Most people don’t think about their electrical panels (otherwise known as a breaker box) much. And if you aren’t experiencing any problems there is probably no need to think much about them. However, if your home was built before 1990 you may want to do a little investigation to make sure your home is safe and an outdated panel isn’t posing any hidden problems for your home.
There are four types of panels that are either unsafe or could pose problems as you add electronics or appliances to your home:
1. Federal Pacific Electric
Federal Pacific Electric (FPE) panels were installed in homes built between the 1950s and 1980s. These panels will have the Federal Pacific Electric or Stab-Loc (name brand of circuit breakers) engraved somewhere on the panel. After research in response to thousands of electrical fires reported electricians determined that these panels fail to do exactly what they were created for trip breakers when unsafe conditions surface. The breakers in these panels fail to trip when the circuits become overloaded or short out. Also, homeowners and other contractors reported that the breakers fail to cut power when switched off creating electrocution hazards to workers doing maintenance on the electrical system.
Zinsco panels although defunct now still appear in many older homes. Some Zinsco panels melt circuit breakers. When the circuits become overloaded or short the breakers melt the wires, in turn, starting fires in the home. Zinsco will be somewhere on the panel. Also, be wary of GTE-Sylvania or Sylvania panels many of these are rebranded Zinsco panels. This is not true for all GTE-Sylvania or Sylvania panels, so to be sure have a certified electrician inspect the panel before replacement.
The next two panels are not a problem on their own and when originally produced worked well. Other factors have contributed to the danger of the panels. Either age or the ever-increasing use of electricity in homes has deemed the next two unsafe.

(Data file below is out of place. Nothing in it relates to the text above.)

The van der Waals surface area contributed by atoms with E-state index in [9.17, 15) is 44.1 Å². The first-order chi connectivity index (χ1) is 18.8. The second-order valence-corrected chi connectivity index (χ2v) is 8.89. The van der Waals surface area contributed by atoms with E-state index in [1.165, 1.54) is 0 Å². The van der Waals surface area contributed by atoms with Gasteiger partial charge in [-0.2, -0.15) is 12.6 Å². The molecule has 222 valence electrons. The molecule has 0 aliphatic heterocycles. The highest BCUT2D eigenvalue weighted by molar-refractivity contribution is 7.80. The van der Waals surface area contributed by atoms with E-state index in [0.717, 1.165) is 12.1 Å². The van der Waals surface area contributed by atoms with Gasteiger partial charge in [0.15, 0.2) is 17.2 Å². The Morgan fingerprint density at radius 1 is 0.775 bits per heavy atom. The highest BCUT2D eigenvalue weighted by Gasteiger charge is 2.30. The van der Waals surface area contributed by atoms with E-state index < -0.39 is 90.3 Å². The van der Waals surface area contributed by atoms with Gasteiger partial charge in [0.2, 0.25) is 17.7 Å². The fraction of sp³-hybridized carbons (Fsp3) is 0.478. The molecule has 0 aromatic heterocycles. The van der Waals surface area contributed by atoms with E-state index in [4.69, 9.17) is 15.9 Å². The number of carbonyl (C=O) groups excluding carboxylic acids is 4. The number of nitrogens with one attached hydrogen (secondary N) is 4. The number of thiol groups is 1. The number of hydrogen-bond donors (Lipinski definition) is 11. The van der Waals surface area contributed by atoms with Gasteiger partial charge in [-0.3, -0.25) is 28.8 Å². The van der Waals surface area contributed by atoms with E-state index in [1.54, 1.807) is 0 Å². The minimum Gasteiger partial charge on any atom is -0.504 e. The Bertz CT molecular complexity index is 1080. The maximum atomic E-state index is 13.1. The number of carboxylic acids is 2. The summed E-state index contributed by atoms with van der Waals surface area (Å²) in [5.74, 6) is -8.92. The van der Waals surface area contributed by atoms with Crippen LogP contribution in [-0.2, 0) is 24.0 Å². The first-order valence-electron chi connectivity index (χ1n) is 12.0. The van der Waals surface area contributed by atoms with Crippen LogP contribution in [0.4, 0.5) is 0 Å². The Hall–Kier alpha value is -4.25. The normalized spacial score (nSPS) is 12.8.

Split-bus panels are just that, they have two buses. Most electrical panels and all produced today have a single bus. Electricity passes through the main breaker into the bus and is distributed to each individual breaker. To cut power to the entire home you simply trip the main breaker. In a split bus panel, the power travels to the main breaker and is then sent to one of the two buses and then distributed to the individual breakers. These systems have two shut-offs each controlling the power to certain breakers. The only problem is these types of panels haven’t been produced in over 40 years therefore they are dated and most likely worn. These breakers may not trip when overloaded due to the age of the panel. If your breakers are split into two groups in your panel you most likely have a split bus panel.
4. Fuse Box
Fuse boxes use fuses instead of breakers. When a fuse blows instead of switching something back off you have to replace the fuse. Fuse boxes aren’t unsafe themselves. It is usually the modifications people make to the fuse boxes. Most homes that have fuse boxes have fewer circuits therefore it is easy to overload those circuits and continue to blow fuses. Often homeowners make adjustments to minimize the need to replace the fuses. For example, if you replace a 15-amp fuse with a 20-amp fuse the fuse will last longer. However, when the wires that are made to only hold 15 amps get overloaded the fuse doesn’t blow therefore creating a fire hazard. Even still, some homeowners place a metal plate or object where the fuse should be removing all the safety that fuses provide. Again, creating a major fire hazard. Most homeowners know if they have a fuse box instead of a breaker box. If not, there will be fuses that look like little knobs instead of switches.